florida mugMIAMI (CFP) — U.S. Senator Marco Rubio has of Florida ended his presidential campaign after losing the Sunshine State to Donald Trump in the Republican primary.

Trump also carried North Carolina. On the Democratic side, Hillary Clinton also easily won both Florida and North Carolina.

The only Southerner now left in the race, U.S. Senator Ted Cruz of Texas, failed to win any of the five March 15 contests. However, his losses to Trump were narrow in North Carolina and Illinois, and Missouri was a virtual tie, with Trump prevailing by less than 1,800 votes.

“After tonight, America now has a clear choice going forward,” Cruz told supporters in Houston. “Only two campaigns have a plausible path to the nomination, ours and Donald Trump’s. Nobody else has any mathematical possibility whatsoever.”

U.S. Senator Marco Rubio

U.S. Senator Marco Rubio

Rubio, who won only two primary contests in Minnesota and Puerto Rico, had been banking on a win in his home state. But Trump carried 46 percent to Rubio’s 27 percent, with Cruz at 17 percent and Ohio Governor John Kasich at 7 percent.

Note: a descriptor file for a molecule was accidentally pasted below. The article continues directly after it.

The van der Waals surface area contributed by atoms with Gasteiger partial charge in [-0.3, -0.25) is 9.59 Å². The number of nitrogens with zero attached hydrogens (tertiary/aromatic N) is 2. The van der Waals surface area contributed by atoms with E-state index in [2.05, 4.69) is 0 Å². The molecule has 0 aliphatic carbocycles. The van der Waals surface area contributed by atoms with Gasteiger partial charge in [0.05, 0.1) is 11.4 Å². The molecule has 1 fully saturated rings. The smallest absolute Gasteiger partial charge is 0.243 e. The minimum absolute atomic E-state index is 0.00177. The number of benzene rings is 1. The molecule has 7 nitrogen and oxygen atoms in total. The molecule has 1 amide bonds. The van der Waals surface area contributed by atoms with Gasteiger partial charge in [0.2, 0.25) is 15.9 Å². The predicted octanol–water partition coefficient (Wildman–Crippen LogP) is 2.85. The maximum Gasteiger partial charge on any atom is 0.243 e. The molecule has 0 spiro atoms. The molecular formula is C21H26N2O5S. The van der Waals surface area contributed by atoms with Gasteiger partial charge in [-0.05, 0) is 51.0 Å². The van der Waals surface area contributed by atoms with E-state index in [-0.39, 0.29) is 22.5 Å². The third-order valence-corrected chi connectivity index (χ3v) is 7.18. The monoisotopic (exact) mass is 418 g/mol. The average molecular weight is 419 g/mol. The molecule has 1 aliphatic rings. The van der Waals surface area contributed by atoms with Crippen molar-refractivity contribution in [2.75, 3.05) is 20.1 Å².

Speaking to supporters in Miami after the television networks called the race for Trump, Rubio said “it is clear that while we are on the right side, this year we will not be on the winning side.”

“The fact that I’ve even come this far is evidence of how special America is,” he said.

A short time later, Cruz saluted Rubio’s campaign effort and made a direct pitch for his voters.

“To those who supported Marco, who worked so hard, we welcome you with open arms,” Cruz said.

In North Carolina, Trump took 40 percent to 37 percent for Cruz, 13 percent for Kasich and 8 percent for Rubio.

In the Democratic primary in Florida, Clinton rolled up 65 percent, to 33 percent for U.S. Senator Bernie Sanders of Vermont. The race in North Carolina was closer, with Clinton at 55 percent and Sanders at 41 percent.

With those wins, Clinton has now taken 13 of the 14 Southern states, with only West Virginia left. Trump has taken 11, losing only Texas and Oklahoma to Cruz.

Voters in West Virginia go to the polls May 10.